The financial literacy series, “Making Cents,” presented by the Sunbury, Ashley and Delaware County libraries continues to offer interesting and informative programs for the whole family. The programs sponsored by the Friends of the Delaware County District Library, and the Delaware County Bank is a four-month long series to help you build your financial knowledge, presented at each of the libraries, giving you multiple opportunities to participate.
At 7 p.m. Tuesday, Sept. 27, the Delaware (Main) Library will offer “Right on the Money,” a fun family program with a money theme, coin tricks, origami with dollar bills, and other clever activities. “Right on the Money” will be repeated at 7 p.m. Wednesday, Oct. 5 at the Ashley Wornstaff Memorial Library, and at 11 a.m on Saturday, Oct. 15, at the Ostrander Branch. This program is for parents and their children, 5 years old or older.
Also, at 7 p.m. Sept. 27 at the Community Library in Sunbury, a speaker from Raymond James will present “Investments 101,” discussing how, where and when to invest your money to increase your future financial health. This program is for adults.
You can learn how to read, fix and improve your credit report by attending “Credit Reports,” with speakers from Consumer Credit Counseling of Ohio at 7 p.m. Thursday, Oct. 6, at the Delaware (Main) Library. This program, for adults, will be repeated at 7 p.m. Thursday, Oct. 13, at the Orange Branch Library, and at 7 p.m. Tuesday, Oct. 18, at the Community Library in Sunbury.
For more information, call the Delaware, Ashley or Sunbury libraries, or visit our websites. Let us help you increase your financial literacy, and maybe even your bottom line.
Was Freddie Mercury the Queen singer’s real name?
According to Biography Today, Freddy Mercury’s birth name was Farrokh Bulsara; he started going by Freddie when he was at St. Peter’s, a boarding school for boys near Mumbai. He legally changed his name to Freddie Mercury around 1970, when Queen was formed. Freddie had a recorded range of three (almost four) octaves. He had a long-term girlfriend in the early 70s named Mary Austin, and even after they broke up, they remained close. He gave an interview in 1985 and said that she was his only friend and he didn’t want any other friends. He wrote “Love of My Life” about her and was the godfather of her first son. When he died, he left her most of his money, his house and his recording royalties.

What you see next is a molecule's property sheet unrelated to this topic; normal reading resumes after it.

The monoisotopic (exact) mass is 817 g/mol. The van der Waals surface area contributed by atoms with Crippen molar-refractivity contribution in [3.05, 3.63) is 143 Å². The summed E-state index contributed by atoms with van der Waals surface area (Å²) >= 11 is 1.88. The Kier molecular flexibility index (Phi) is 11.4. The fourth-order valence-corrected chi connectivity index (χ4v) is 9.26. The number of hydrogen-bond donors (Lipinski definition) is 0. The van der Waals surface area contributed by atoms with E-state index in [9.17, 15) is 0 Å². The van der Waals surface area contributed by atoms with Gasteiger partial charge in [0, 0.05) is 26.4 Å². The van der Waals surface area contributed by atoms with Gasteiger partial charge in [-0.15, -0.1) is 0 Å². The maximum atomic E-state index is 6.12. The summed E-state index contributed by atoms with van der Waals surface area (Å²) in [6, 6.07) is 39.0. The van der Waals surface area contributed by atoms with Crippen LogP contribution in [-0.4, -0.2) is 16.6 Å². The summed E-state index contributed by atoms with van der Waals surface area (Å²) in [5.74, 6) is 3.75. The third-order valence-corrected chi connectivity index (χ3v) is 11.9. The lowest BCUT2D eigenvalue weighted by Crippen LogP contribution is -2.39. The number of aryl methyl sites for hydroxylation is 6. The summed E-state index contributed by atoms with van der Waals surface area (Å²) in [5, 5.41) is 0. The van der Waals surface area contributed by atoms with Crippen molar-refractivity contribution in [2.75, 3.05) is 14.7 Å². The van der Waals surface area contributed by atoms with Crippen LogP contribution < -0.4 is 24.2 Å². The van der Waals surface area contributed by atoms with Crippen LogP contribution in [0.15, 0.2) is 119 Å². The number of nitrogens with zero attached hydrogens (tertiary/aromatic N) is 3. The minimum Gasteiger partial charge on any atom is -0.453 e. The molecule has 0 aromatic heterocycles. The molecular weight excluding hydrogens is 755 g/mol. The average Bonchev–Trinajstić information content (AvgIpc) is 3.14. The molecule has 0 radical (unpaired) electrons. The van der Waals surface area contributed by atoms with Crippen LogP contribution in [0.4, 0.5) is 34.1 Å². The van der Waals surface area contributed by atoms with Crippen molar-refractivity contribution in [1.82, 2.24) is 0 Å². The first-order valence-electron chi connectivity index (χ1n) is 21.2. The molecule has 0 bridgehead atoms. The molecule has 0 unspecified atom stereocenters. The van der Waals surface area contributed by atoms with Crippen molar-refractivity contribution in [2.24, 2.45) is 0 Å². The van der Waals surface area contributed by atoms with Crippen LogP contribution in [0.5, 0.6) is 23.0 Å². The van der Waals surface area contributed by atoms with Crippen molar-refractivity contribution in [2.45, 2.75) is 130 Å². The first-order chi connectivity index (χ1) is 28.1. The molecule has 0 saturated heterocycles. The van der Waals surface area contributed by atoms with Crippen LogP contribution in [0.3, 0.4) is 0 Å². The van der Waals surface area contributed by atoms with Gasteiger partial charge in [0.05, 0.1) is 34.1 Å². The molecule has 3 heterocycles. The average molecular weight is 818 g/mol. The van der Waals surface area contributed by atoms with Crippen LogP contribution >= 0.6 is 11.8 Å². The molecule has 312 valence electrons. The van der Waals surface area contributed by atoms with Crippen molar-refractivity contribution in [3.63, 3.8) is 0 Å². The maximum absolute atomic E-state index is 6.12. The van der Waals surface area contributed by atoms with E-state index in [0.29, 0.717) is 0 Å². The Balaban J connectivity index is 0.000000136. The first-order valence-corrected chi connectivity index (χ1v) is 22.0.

How big is Alaska?
In terms of total area, Alaska, with 663,267 square miles, isn’t just the largest state — it’s larger than the combined areas of the next three largest states: Texas (286,581 square miles), California (163,696 square miles) and Montana (147,042 square miles). The World Book Encyclopedia is a great resource for these types of questions.
What was Shays’ Rebellion?
Shays’ Rebellion, as explained in The Complete Idiot’s Guide to American History was an armed uprising in Massachusetts from 1786 to 1787. The rebellion is named after Daniel Shays, a veteran of the American Revolutionary War, who, when he resigned from the army unpaid, returned home to find himself in court for the nonpayment of debts. He soon found that he was not alone in being unable to pay his debts, and began organizing for debt relief. The rebellion started on Aug. 29, 1786, over financial difficulties and by January 1787, more than 1,000 Shaysites had been arrested. A militia that had been raised as a private army defeated an attack on the federal Springfield Armory by the main Shaysite force on Feb. 3, 1787. While many of the Continental Congress leaders were not particularly alarmed by the violence—Thomas Jefferson famously dismissed it, saying, “The tree of liberty must be refreshed from time to time with the blood of patriots and tyrants. It is its natural manure” — they later convened the Constitutional Convention to discuss enlarging the central government to address the financial issues facing poor American farmers like Shay’s.
If you have a question that you would like to see answered in this column, mail it to Mary Jane Santos, Delaware County District Library, 84 E. Winter St., Delaware, OH 43015, or call us at 740-362-3861. You can also email your questions directly to Mary Jane at firstname.lastname@example.org. No matter how you contact us, we’re always glad you asked!